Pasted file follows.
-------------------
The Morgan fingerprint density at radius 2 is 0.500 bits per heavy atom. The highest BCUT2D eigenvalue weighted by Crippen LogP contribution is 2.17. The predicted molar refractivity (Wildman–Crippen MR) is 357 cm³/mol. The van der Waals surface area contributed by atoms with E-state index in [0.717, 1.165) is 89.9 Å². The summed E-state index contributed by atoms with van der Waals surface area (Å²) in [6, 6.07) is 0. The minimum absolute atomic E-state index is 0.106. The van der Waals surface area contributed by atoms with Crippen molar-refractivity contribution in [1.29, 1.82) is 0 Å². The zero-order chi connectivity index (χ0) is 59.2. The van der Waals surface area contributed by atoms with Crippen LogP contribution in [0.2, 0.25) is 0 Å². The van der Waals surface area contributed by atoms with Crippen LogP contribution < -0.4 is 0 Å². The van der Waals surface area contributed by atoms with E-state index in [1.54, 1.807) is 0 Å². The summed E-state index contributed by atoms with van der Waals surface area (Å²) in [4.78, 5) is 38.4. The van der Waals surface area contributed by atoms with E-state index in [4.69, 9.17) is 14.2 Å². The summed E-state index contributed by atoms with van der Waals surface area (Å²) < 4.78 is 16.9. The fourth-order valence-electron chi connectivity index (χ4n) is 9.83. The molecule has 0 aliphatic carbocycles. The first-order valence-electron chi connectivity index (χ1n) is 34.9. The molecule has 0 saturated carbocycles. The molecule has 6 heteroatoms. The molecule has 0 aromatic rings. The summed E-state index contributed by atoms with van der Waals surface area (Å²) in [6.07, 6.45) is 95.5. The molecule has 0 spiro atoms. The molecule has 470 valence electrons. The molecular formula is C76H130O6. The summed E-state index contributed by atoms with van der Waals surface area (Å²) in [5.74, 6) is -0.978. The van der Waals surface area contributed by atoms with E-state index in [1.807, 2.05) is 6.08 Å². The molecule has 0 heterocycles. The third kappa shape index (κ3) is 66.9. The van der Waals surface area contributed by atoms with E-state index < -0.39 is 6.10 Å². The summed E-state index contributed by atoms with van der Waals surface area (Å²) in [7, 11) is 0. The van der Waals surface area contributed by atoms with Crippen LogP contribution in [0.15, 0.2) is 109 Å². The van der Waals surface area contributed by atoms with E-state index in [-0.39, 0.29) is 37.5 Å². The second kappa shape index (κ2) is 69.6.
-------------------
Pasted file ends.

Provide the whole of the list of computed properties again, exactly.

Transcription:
The Morgan fingerprint density at radius 2 is 0.500 bits per heavy atom. The highest BCUT2D eigenvalue weighted by Crippen LogP contribution is 2.17. The predicted molar refractivity (Wildman–Crippen MR) is 357 cm³/mol. The van der Waals surface area contributed by atoms with E-state index in [0.717, 1.165) is 89.9 Å². The summed E-state index contributed by atoms with van der Waals surface area (Å²) in [6, 6.07) is 0. The minimum absolute atomic E-state index is 0.106. The van der Waals surface area contributed by atoms with Crippen molar-refractivity contribution in [1.29, 1.82) is 0 Å². The zero-order chi connectivity index (χ0) is 59.2. The van der Waals surface area contributed by atoms with Crippen LogP contribution in [0.2, 0.25) is 0 Å². The van der Waals surface area contributed by atoms with Crippen LogP contribution < -0.4 is 0 Å². The van der Waals surface area contributed by atoms with E-state index in [1.54, 1.807) is 0 Å². The summed E-state index contributed by atoms with van der Waals surface area (Å²) in [4.78, 5) is 38.4. The van der Waals surface area contributed by atoms with E-state index in [4.69, 9.17) is 14.2 Å². The summed E-state index contributed by atoms with van der Waals surface area (Å²) < 4.78 is 16.9. The fourth-order valence-electron chi connectivity index (χ4n) is 9.83. The molecule has 0 aliphatic carbocycles. The first-order valence-electron chi connectivity index (χ1n) is 34.9. The molecule has 0 saturated carbocycles. The molecule has 6 heteroatoms. The molecule has 0 aromatic rings. The summed E-state index contributed by atoms with van der Waals surface area (Å²) in [6.07, 6.45) is 95.5. The molecule has 0 spiro atoms. The molecule has 470 valence electrons. The molecular formula is C76H130O6. The summed E-state index contributed by atoms with van der Waals surface area (Å²) in [5.74, 6) is -0.978. The van der Waals surface area contributed by atoms with E-state index in [1.807, 2.05) is 6.08 Å². The molecule has 0 heterocycles. The third kappa shape index (κ3) is 66.9. The van der Waals surface area contributed by atoms with E-state index < -0.39 is 6.10 Å². The summed E-state index contributed by atoms with van der Waals surface area (Å²) in [7, 11) is 0. The van der Waals surface area contributed by atoms with Crippen LogP contribution in [0.15, 0.2) is 109 Å². The van der Waals surface area contributed by atoms with E-state index in [-0.39, 0.29) is 37.5 Å². The second kappa shape index (κ2) is 69.6.